niv 2011/tniv and ecclesiastes 11:1–2

John Hobbins raised the 2011 NIV’s rendering of Eccl 11:1–2 (although it really just retains the TNIV’s translation and so isn’t a new feature of this translation). The 2011 NIV/TNIV render these verses as follows:

Ship your grain across the sea;
after many days you may receive a return.
Invest in seven ventures, yes, in eight;
you do not know what disaster may come upon the land.

The interpretation is promoted by a number of commentators, in particular Gordis, Delitzsch, and Longman. Of course, as others have noted, the translation is somewhat tendentious — offering far more interpretation of the text than is normal elsewhere in the NIV family of translations. A rendering which more closely reflects the Hebrew is this:

Cast your bread on the surface of the water,
for after many days you may find it.
Give a portion to seven, or even to eight,
for you do not know what trouble may come upon the earth.

Traditionally the passage has been understood to refer to alms-giving or charity. It also appears to reflect a similar proverb in the Egyptian Instruction of Onkhsheshonqy, which reads:

Do a good deed and throw it in the water,
when it dries up you will find it.1

The 2011 NIV/TNIV understand the text to refer to maritime trade. לחם is understood to refer to merchandise or to grain, and the second verse supposedly advises spreading the risk of such trade.

While this may be a legitimate interpretation of the passage (more on this below), is it a legitimate translation or does it move too far down the spectrum by excluding possibilities inherent in the Hebrew? Read on for more…

Since scholarly opinion over the correct understanding of these verses is nowhere near consensus, it seems inappropriate for the 2011 NIV to provide an unnecessarily specific translation which disallows one prominent reading in favour of another uncertain reading. What’s worse — if the Bible Gateway text accurately reflects the final version — is that there isn’t even a footnote presenting the alternate reading.

Furthermore, there are some problems with the maritime trade interpretation. First, the Egyptian parallel cited above offers a precedent for the traditional understanding. Second, it is not clear that sending one’s bread on the surface of the waters will, in Qohelet’s words, result in any profit, merely that it will (or, perhaps better, “may”) be found after many days. Third, the resumptive pronominal suffix on the verb מצא ‘find’ suggests the recovery of what was originally sent. In trade the aim would not be to have the original goods returned but to make a profit.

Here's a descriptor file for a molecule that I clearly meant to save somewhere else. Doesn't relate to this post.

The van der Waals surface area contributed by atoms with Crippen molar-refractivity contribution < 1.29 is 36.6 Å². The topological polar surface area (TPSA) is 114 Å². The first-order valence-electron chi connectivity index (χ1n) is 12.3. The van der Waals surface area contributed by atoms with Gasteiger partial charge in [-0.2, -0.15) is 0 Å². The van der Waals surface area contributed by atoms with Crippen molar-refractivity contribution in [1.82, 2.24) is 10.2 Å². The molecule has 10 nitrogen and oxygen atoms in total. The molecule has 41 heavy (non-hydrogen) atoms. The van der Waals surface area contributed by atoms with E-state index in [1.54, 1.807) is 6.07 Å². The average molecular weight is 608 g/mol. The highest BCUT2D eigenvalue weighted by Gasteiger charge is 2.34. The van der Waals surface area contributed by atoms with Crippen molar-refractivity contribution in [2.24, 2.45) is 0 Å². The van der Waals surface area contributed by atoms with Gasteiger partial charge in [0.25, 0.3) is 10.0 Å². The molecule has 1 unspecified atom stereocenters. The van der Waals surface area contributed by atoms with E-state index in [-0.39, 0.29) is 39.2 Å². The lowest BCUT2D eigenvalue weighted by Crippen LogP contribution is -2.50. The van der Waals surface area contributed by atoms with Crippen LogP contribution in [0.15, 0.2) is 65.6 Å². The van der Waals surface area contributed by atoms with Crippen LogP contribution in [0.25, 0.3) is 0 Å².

For scholars who claim that לחם here refers to ‘merchandise’, their interpretation depends on an unattested meaning for the noun לחם. The only parallel cited, Prov 31:14, does not attribute the meaning ‘merchandise’ to לחם; rather, it likens the actions of the woman bringing food to the actions of a merchant ship. Although it might be argued that this meaning could be attributed to לחם metaphorically, there needs to be some means for the reader to infer the metaphorical meaning, and here there is no clear basis for such an inference.2

Homan’s more recent attempt to read in this passage a reference to beer production also faces significant problems. Homan appeals to Akkadian literature in which the verb nadû ‘to throw’ is used in technical language for brewing beer. However, Qohelet uses the Piel imperative of שלח, which does not mean ‘to throw’. Furthermore, the Akkadian texts cited by Homan list other ingredients besides bread, and the bread is a special type of bread used specifically in the production of beer (bappir—a sweet and possibly pungent bread made from barley dough, mixed with malt to make mash for beer). Fully baked bread (in which the yeast is killed in the cooking process and is therefore of no use for fermentation) is not used in beer-production. In light of this, לחם ‘bread’ here would need to have a special meaning. Finally, despite Homan’s insistence to the contrary, it is quite uncertain that there is any specific word for “beer” in BH (see David Jordan, An Offering of Wine [PhD Dissertation, University of Sydney, 2002], 115–128).

Consequently I favour the “traditional” understanding of the verse and think the reading of the 2011 NIV/TNIV which explicitly excludes this understanding is a poor choice.


Notes:

  1. Lichtheim, Ancient Egyptian Literature.
  2. There may also have been clearer ways to refer to (maritime) trade (cf. מכר in Neh 3:16; Sir 42:2b; hiph. of עמר in Deut 21:14; 24:7; ערב in Ezek 27:9, 27; etc).

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